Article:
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Steelhouse Lane

SPGSOB

proper brummie kid
If I am in the wrong area, please forgive me and put me right. This is the first time I have been to this site. I have just started to try to trace my ancestors and the 1851 census shows my Great grandfather living at "Court, Steelhouse Lane" with his parents, several lodgers and a servant. From his marriage certificate in 1857 I can see that he and his bride were both living there then. His father is shown as a jeweller in 1851 and no occupation for his mother although in 1841 they are both shown as shopkeepers. I am trying to envisage what sort of a building it would have been and from what little I know of the family, I find it hard to believe that they would have been able to afford a dwelling large enough to house nine people, nor a servant. Apologies for the rambling question but if anyone can cast any light on this. I would be grateful.
 

mikejee

Super Moderator
Staff member
The courts were enclosed groups of houses , almost always small. A typical court in Steelhouse lane is shown in the drawing below. They had names or numbers, though this was possibly left off in the census. If you could give us the name of your great grandfather so that i can find him on the census, i will try and palce the house on a map, which might give some more information


Steelhouse_Lane.jpg
 

SPGSOB

proper brummie kid
Thank you for this. I must look up the Artisans' Dwelling Act! The title "Insanitary Houses" is certainly borne out by the drawing. Would the whole group of houses be regarded as one household for the purposes of the census? It doesn't look the sort of place that would have a 19 year old servant. I feel guilty about taking up your time, but if you wouldn't mind educating me a bit more, I really would appreciate it. As I said previously, I have only recently started this quest and I am still fumbling around. I have a transcript of the 1851 census. It shows great grandfather as Joseph Walker, born in 1828 and his parents as Wiiliam and Charlotte (nee Adams, I think) Walker. The 1841 census transcript that I have shows them living, with others, in John Street. One more observation, if I may: In both censuses (censi?) there is mention of a John Wilson, described in the latter census as "son in law" although there is no mention of a daughter and the only females other than Charlotte are the aforementioned servant and a seemingly unrelated 10 year old. There isn't even another female in 1841?
 

Astoness

TRUE BRUMMIE MODERATOR
Staff member
mike i have looked at the 51 census for the walker family mostly all including the lodgers in the gun trade..think i am right in saying that a lock filer is also to do with guns...you maybe able to find a map looks like they lived in court 13 no house number...SPGSOB as you say biddy is down as you say a servant but that does not always mean for the head of house..she could have been a servant for anyone...hope this helps but mike is the expert on maps..oh biddy connor born ireland and back in those days birmingham had an influx of irish coming over to settle in brum especially in the area of steelhouse lane..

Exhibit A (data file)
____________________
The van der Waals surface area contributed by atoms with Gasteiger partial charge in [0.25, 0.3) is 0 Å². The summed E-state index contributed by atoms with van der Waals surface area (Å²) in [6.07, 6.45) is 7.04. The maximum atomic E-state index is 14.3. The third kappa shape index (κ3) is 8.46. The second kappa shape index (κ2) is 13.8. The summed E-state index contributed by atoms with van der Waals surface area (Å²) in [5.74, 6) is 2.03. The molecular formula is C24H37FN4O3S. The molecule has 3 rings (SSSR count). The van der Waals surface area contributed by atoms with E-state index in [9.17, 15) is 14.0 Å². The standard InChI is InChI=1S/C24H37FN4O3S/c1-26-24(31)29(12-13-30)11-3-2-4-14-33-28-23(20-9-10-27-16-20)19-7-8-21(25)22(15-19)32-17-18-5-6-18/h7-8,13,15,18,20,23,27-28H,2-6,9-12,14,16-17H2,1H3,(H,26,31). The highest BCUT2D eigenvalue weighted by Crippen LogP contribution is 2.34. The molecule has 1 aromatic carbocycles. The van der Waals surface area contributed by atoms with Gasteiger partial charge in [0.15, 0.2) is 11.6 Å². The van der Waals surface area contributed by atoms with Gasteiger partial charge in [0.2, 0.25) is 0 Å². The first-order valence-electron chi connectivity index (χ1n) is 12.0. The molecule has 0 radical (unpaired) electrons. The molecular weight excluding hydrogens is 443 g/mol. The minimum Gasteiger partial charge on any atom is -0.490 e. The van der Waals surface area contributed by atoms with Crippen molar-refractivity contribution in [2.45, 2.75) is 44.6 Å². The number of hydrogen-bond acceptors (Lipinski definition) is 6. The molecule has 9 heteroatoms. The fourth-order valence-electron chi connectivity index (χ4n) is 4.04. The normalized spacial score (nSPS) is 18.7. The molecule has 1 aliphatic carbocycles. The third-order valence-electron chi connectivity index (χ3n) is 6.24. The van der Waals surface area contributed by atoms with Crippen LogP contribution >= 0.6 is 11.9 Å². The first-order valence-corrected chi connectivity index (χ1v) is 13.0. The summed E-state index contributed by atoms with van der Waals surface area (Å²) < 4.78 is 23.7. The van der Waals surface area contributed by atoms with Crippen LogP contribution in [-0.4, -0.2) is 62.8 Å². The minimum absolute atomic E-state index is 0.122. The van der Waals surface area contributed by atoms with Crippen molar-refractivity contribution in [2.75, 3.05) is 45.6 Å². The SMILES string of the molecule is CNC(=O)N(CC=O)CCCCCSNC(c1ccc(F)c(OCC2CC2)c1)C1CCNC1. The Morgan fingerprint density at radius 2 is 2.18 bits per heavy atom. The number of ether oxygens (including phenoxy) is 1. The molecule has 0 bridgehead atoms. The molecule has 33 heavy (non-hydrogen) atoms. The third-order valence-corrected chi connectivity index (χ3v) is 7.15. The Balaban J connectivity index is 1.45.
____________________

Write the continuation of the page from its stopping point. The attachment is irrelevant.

..
all the best

lyn
 
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John Young

master brummie
Hi & welcome SPGSOB,

Best to post your 1841/51 censii (just the initial letters & numbers ) then Mikejee & others will assist you to
throw more light on your quest,
Best regards John Y
 

mikejee

Super Moderator
Staff member
Court 13 between was between Whittall St and Russell St, and later became part of the site of the General hospital. The c 1889 map below shows where it was, though, from the appearance of the map, it is likely by 1889 it was no longer filled with houses but was just industrial

map_c1889_showing_wherecourt_13_would_have_been_in_1851.jpg
 

bewdley

master brummie
Joseph was baptised at St Philips, Birmingham on 31st October 1836. Joseph William son of William (Jeweller) and Charlotte Walker, Barr Street, Hockley, date of birth 7th October 1827.
 

SPGSOB

proper brummie kid
Many thanks to everyone who have taken the trouble to help. I now know what the Artisans' Dwelling Act was about! Bewdley, thank you for the additional information about Joseph. I have a copy of his marriage certificate dated 26/10/1857, when he was 30, so that fits in. He appears to have died sometime between the 1881 and 1891 censuses as his wife is shown as a widow in 1891. I am very new to this and I haven't yet been able to go back further than 1841 with any certainty but I shall persevere...
 

sylviasayers

master brummie
The son-in-law mentioned could have been a stepson as this term was often used in those days to describe a son or in the case of a girl daughter-in-law being a child of an earlier marriage.
 

SPGSOB

proper brummie kid
Thank you for this. In the 1841 census he was described as a juvenile but became a son in law according to the 1851 census. Perhaps he was adopted during the 1841-1851 period. He's not really all that relevant to my research but I was curious.
 

SPGSOB

proper brummie kid
Hi John
I really am a complete novice at this. I have transcripts of the censi and the 1841 census has an archive reference of HO107, piece number 1143, book 3, folio 6 page 5. Corresponding data for 1851: HO107, 2057, no book no,,folio 377, page 11. Are these the right numbers? I apologise if I am asking really dumb questions and if I am wasting everyone's time, just ignore me! Many thanks
 
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